Which?: how your postcode can hit your holiday money
New research from Which? reveals that where you live can determine what exchange rate you get on your holiday cash.
Some people are missing out on the best currency exchange rates just because of where they live. That’s the findings of a new study by consumer watchdog Which?
Which? examined in-store rates for exchanging a £500 sum in ten locations across the country, on the same day in March this year.
The ten locations used for the comparison test included Birmingham, Croydon, Glasgow, Haverfordwest, Leeds, central London, Manchester, Norwich, Sheffield and Southampton, with the investigators checking out branches of the Post Office, Thomas Cook, Marks & Spencer, Sainsbury’s, Asda and Tesco.
There were plenty of regional variations across the stores. So who were the worst offenders?
The Post Office
Surprisingly one of the main culprits was the UK’s biggest high street foreign currency supplier, the Post Office.
In Post Office branches in London and Glasgow £500 bought €578.50. But in Manchester, Norwich and Southampton the £500 holiday fund only turned into €574.85 - €3.65 less than if you were a holidaymaker from the capital or Scotland.
The worst exchange from a Post Office branch was of €565, in Birmingham, Haverfordwest and Sheffield. That's a €13.50 difference, enough to get you a pizza in Berlin or a drink in Spain!
Another big disappointment was popular travel agency Thomas Cook, which was the worst offender for shortchanging its customers.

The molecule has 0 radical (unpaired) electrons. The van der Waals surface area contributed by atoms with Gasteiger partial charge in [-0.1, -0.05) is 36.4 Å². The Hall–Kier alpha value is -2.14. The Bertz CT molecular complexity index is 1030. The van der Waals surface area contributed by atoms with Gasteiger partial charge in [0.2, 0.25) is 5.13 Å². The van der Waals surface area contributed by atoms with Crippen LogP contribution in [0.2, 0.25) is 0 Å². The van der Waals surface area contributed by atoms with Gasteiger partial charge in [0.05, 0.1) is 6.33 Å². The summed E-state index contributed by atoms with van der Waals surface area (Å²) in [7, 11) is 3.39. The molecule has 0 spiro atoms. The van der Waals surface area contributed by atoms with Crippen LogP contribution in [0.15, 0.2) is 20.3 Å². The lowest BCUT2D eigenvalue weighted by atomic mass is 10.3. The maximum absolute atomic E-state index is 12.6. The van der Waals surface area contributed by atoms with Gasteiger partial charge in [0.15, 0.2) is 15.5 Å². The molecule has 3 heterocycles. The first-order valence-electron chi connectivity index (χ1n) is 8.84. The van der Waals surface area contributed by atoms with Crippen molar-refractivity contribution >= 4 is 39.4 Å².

But if you were a getting ready for a trip and living in Glasgow, Leeds, Haverfordwest or Croydon, the best you could get from the same company was €583. Things got worse if you happened to be in Birmingham or Southampton, with a return of just €580.
Meanwhile, if you were visiting in London you'd have got just €575.80, dropping to €575 in Norwich and a pathetic €553.80 in Manchester.
The difference between the Sheffield and Manchester exchange is just over €30 which is £25 – potentially enough to cover a taxi ride or a meal on your first night.
Why is there a postcode lottery?
So why is there such a massive postcode lottery for holiday goers?
A representative at Thomas Cook told us that in order to offer the best rates, the in-store foreign exchange bureaux are able to offer local rates that compete with other high street currency providers.
But a spokesperson for Which? insists currency companies need to keep their rates consistent for consumers, so that everyone gets a fair deal.
Although some of the big names fared badly, Marks & Spencer came up smelling like roses with no rate difference across its branches.
Sainsbury’s, Asda and Tesco also had no significant difference that would affect a holiday maker and their spending money.
Buying in branch is convenient, but it means you might miss out on the best rates going.
Which? also analysed the rate of 22 currency providers online. ICICI came out top of the table with an average exchange of €587.15 over a period of eight weeks. The worst was HSBC where you could only order an average of €562.78 for £500 online.
However, holidaymakers should be careful when ordering currency on the web as unlike other financial transactions currency exchange is not regulated by the Financial Services Authority (FSA) or covered by the Financial Services Compensation Scheme (FSCS) .
More on currency: